“I’m a photographer. No, let me rephrase that: I would like to be a photographer.”
I’m a photographer. No, let me rephrase that: I would like to be a photographer. In reality I’m merely an obsessive who takes lots of photographs in the hope that some day, just once, he will produce an image that is really, truly memorable. Like the images that Henri Cartier-Bresson captured, apparently effortlessly, in their thousands.
There’s a delightful article by John Naughton in the Guardian titled “Why I love my Leica”, which describes the ‘amateur’ photographer rather well.
“You can think about this obsessiveness, this quest for the one perfect picture, as a kind of illness. If so, then I’ve had it for more than half a century.”
The quest for that perfect shot is always there. It seems so easy, after all, you just point and shoot don’t you? Especially these days with all the processing power a modern camera has to calculate things like f-stops and shutter speeds and so on.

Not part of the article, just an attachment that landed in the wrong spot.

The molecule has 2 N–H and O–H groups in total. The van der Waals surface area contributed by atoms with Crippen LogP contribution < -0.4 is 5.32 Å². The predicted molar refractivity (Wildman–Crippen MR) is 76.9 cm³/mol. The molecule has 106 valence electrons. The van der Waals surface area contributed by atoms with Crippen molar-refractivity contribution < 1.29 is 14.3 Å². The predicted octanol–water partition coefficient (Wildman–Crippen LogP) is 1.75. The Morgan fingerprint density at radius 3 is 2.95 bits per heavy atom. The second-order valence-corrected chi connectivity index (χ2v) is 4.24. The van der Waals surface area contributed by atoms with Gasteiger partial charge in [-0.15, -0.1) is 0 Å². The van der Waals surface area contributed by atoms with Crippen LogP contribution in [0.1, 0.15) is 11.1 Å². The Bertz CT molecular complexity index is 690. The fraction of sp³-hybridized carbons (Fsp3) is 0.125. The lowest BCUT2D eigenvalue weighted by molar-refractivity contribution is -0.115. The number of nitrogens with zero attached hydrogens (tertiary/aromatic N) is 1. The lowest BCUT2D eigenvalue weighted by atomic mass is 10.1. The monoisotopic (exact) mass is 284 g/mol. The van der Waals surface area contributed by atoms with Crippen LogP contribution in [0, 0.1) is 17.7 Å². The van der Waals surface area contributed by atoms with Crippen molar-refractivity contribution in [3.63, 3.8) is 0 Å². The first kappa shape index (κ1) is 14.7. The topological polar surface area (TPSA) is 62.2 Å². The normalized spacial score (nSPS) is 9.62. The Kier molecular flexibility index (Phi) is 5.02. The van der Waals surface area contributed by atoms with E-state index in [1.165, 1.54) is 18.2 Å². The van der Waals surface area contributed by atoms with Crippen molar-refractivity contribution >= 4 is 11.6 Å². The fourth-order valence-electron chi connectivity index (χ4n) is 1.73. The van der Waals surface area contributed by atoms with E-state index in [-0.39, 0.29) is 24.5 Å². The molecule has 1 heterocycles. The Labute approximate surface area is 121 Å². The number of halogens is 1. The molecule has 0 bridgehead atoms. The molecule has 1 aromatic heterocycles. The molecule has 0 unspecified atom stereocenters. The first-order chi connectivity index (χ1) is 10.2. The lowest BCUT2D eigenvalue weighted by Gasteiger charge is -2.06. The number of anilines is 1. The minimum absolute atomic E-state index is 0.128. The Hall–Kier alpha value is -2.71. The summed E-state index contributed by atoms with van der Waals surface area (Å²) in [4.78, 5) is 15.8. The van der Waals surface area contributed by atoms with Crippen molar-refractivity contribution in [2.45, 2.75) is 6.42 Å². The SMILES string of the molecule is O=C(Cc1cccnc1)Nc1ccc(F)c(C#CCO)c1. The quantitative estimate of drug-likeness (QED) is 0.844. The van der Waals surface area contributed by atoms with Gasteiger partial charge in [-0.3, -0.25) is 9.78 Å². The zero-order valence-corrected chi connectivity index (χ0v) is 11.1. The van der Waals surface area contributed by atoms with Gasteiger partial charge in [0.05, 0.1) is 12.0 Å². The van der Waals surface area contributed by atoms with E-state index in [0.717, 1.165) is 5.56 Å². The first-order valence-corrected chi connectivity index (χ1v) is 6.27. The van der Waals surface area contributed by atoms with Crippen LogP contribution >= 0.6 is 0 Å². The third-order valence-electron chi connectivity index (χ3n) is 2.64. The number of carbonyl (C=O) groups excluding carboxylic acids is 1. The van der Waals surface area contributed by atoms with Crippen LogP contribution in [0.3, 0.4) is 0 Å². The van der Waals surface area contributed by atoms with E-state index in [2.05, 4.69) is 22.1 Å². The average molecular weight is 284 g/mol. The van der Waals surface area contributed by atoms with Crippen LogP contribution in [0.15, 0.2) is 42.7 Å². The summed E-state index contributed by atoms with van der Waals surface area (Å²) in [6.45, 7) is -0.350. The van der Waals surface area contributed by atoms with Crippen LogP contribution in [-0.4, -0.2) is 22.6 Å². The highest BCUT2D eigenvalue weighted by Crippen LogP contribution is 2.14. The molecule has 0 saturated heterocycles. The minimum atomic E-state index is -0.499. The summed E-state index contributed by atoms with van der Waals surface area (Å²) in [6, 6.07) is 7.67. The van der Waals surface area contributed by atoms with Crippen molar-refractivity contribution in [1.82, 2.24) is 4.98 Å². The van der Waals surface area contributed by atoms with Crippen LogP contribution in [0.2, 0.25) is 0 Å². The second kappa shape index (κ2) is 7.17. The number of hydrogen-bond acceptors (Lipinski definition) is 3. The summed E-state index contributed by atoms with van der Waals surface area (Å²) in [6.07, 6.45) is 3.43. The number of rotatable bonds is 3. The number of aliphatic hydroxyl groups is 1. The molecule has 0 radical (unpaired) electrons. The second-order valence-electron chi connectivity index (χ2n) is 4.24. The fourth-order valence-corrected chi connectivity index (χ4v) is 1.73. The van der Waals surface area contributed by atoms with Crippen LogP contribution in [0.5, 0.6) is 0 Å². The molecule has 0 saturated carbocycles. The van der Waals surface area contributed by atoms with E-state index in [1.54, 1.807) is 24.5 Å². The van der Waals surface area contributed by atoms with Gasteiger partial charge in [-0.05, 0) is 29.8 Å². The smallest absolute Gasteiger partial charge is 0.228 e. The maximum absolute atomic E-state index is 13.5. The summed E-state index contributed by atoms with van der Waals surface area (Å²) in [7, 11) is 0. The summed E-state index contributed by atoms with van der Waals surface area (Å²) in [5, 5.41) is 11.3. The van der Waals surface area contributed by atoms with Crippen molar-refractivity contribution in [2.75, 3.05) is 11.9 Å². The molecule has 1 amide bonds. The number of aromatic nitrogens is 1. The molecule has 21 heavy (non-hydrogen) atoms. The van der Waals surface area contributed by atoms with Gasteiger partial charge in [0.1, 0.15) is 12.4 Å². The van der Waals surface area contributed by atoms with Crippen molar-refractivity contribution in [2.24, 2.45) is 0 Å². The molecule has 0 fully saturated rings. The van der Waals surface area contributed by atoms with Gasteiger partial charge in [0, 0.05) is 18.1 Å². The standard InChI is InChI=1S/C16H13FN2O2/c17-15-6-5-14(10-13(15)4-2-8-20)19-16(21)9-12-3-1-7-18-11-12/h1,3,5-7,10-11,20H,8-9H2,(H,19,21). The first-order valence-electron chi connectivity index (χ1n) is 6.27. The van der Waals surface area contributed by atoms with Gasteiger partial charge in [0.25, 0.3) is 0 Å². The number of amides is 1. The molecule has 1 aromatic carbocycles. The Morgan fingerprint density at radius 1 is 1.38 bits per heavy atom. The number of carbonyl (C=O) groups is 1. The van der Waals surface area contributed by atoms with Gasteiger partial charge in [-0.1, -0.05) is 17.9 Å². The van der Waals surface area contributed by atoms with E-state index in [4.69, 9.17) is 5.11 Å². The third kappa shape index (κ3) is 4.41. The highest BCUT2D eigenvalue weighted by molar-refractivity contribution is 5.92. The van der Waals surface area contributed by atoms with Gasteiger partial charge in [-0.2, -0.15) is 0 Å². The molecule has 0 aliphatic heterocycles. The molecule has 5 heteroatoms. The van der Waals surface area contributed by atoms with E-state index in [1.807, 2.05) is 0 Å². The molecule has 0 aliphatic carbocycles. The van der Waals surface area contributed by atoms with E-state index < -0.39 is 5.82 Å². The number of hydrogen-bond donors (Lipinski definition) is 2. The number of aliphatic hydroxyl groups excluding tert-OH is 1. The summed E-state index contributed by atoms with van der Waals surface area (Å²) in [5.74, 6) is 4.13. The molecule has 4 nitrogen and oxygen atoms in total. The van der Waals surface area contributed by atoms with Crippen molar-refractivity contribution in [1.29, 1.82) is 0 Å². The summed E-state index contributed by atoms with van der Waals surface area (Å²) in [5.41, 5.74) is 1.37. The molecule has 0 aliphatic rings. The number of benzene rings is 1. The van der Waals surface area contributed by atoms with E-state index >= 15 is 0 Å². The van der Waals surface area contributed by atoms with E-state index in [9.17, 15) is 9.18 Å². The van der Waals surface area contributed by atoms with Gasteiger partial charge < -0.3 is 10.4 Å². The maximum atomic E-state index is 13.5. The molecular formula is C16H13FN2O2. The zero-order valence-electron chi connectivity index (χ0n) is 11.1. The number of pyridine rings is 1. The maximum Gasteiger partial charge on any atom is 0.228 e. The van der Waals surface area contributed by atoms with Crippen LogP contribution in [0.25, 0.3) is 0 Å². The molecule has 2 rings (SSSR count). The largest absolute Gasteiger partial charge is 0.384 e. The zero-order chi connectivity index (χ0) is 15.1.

But that’s the trick, isn’t it? It’s not about shutter speeds and megapixels, it’s about time and place, and It’s not that easy, although Cartier-Besson and so many others make it look so. I’ve taken well over 10,000 photos (some say that’s a good start, and now you can really commence learning) and I’ve yet to get anywhere near the images captured by the greats.
John points to Cartier-Besson’s image ‘Sunday lunch on the banks of the Marne’ as an example, and it is a wonderful image. The best part of it is that you look at it and consider you could have taken that. But 10,000 photos later, I know I haven’t. It’s simplicity belies the timing, the photographer’s positioning, the waiting for everything to line up so that you are brought into the scene with the picnicers. A second later and heads would have turned, rendering it perhaps good, but not great.
Sigh. Well, as John says ‘tomorrow’s another day…’